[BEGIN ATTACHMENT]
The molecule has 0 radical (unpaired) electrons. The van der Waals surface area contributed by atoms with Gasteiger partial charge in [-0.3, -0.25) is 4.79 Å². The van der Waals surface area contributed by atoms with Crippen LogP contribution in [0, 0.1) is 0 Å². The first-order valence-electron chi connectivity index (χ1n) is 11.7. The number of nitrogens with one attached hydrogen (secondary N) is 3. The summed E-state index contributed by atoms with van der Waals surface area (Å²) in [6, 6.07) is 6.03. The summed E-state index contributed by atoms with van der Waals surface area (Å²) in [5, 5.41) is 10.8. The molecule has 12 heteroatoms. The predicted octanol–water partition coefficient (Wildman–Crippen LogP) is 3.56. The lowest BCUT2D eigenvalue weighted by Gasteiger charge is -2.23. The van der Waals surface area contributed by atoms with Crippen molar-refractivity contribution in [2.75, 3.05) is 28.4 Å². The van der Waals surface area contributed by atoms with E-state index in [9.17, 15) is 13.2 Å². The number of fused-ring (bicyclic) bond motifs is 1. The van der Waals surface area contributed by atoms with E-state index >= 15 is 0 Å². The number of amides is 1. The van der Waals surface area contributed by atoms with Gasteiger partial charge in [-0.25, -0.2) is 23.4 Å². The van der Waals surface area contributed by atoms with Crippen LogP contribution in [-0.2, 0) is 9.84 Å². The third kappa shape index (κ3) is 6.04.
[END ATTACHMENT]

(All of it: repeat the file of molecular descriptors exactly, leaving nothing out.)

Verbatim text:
The molecule has 0 radical (unpaired) electrons. The van der Waals surface area contributed by atoms with Gasteiger partial charge in [-0.3, -0.25) is 4.79 Å². The van der Waals surface area contributed by atoms with Crippen LogP contribution in [0, 0.1) is 0 Å². The first-order valence-electron chi connectivity index (χ1n) is 11.7. The number of nitrogens with one attached hydrogen (secondary N) is 3. The summed E-state index contributed by atoms with van der Waals surface area (Å²) in [6, 6.07) is 6.03. The summed E-state index contributed by atoms with van der Waals surface area (Å²) in [5, 5.41) is 10.8. The molecule has 12 heteroatoms. The predicted octanol–water partition coefficient (Wildman–Crippen LogP) is 3.56. The lowest BCUT2D eigenvalue weighted by Gasteiger charge is -2.23. The van der Waals surface area contributed by atoms with Crippen molar-refractivity contribution in [2.75, 3.05) is 28.4 Å². The van der Waals surface area contributed by atoms with E-state index in [9.17, 15) is 13.2 Å². The number of fused-ring (bicyclic) bond motifs is 1. The van der Waals surface area contributed by atoms with E-state index >= 15 is 0 Å². The number of amides is 1. The van der Waals surface area contributed by atoms with Gasteiger partial charge in [-0.25, -0.2) is 23.4 Å². The van der Waals surface area contributed by atoms with Crippen LogP contribution in [-0.2, 0) is 9.84 Å². The third kappa shape index (κ3) is 6.04.